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Two things are becoming clear about the U.S. economy in the not-so-distant future: it will be open and it will be thoroughly freaked out. As tedious as lockdowns have been, a worry-free labor market is still a long ways off. Even the most extroverted among us will be nervous about strolling back into an open-plan office, factory or a co-working space for that matter.
Some gigs just can’t be done remotely. If you are a pilot, hairdresser or Amazon warehouse worker, braving coronavirus exposure may just be the cost of staying afloat. Almost half of U.S. small businesses expect to fold if the crisis lasts four months, with restaurants and retail shops providing the bleakest forecasts.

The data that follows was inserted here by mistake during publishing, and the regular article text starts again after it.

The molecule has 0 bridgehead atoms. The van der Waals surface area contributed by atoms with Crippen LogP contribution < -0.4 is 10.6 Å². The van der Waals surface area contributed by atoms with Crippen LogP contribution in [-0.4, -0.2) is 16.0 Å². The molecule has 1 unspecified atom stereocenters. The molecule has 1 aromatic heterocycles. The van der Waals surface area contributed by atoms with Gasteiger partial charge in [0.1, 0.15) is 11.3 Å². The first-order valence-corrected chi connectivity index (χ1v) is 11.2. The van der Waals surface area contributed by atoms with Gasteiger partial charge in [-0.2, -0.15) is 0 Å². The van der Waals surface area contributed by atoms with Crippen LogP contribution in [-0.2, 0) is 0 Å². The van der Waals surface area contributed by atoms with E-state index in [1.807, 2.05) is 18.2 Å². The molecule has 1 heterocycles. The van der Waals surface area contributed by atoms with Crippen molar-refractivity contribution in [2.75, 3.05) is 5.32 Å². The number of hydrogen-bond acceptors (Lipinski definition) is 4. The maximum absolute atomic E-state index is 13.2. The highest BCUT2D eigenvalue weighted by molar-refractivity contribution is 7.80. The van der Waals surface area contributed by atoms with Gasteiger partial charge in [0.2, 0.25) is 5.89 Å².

Meanwhile, another chunk of the workforce—typically a better-paid chunk—won’t be venturing far from the home office for months. Until a vaccine comes out, sweatpants will serve. But what about the folks in the middle? On the bubble, if you will? This group is far larger than anyone realized two months ago. A recent federal study found that almost 40% of U.S. jobs can be done from a pajama-friendly environment. The labor markets in Sweden and the United Kingdom are even more amenable to a virtual workplace.
32,491 in U.S.Most new cases today
-16% Change in MSCI World Index of global stocks since Wuhan lockdown, Jan. 23
-1.091 Change in U.S. treasury bond yield since Wuhan lockdown, Jan. 23